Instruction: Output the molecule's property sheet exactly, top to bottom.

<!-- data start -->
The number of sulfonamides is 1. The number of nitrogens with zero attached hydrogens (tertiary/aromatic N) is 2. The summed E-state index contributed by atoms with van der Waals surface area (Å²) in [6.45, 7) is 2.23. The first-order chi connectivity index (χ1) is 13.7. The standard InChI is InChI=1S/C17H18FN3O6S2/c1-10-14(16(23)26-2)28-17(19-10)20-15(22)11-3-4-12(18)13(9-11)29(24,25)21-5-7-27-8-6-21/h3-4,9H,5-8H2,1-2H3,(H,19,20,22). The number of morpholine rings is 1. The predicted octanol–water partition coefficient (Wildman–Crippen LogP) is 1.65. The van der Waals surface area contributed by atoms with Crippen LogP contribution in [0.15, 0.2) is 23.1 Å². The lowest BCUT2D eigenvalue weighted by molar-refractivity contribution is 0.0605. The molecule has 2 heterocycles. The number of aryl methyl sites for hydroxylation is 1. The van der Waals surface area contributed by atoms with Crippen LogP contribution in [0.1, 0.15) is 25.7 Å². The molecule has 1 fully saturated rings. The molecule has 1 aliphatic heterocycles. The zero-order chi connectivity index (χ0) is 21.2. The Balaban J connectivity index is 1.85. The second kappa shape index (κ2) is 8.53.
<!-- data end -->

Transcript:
The number of sulfonamides is 1. The number of nitrogens with zero attached hydrogens (tertiary/aromatic N) is 2. The summed E-state index contributed by atoms with van der Waals surface area (Å²) in [6.45, 7) is 2.23. The first-order chi connectivity index (χ1) is 13.7. The standard InChI is InChI=1S/C17H18FN3O6S2/c1-10-14(16(23)26-2)28-17(19-10)20-15(22)11-3-4-12(18)13(9-11)29(24,25)21-5-7-27-8-6-21/h3-4,9H,5-8H2,1-2H3,(H,19,20,22). The number of morpholine rings is 1. The predicted octanol–water partition coefficient (Wildman–Crippen LogP) is 1.65. The van der Waals surface area contributed by atoms with Crippen LogP contribution in [0.15, 0.2) is 23.1 Å². The lowest BCUT2D eigenvalue weighted by molar-refractivity contribution is 0.0605. The molecule has 2 heterocycles. The number of aryl methyl sites for hydroxylation is 1. The van der Waals surface area contributed by atoms with Crippen LogP contribution in [0.1, 0.15) is 25.7 Å². The molecule has 1 fully saturated rings. The molecule has 1 aliphatic heterocycles. The zero-order chi connectivity index (χ0) is 21.2. The Balaban J connectivity index is 1.85. The second kappa shape index (κ2) is 8.53.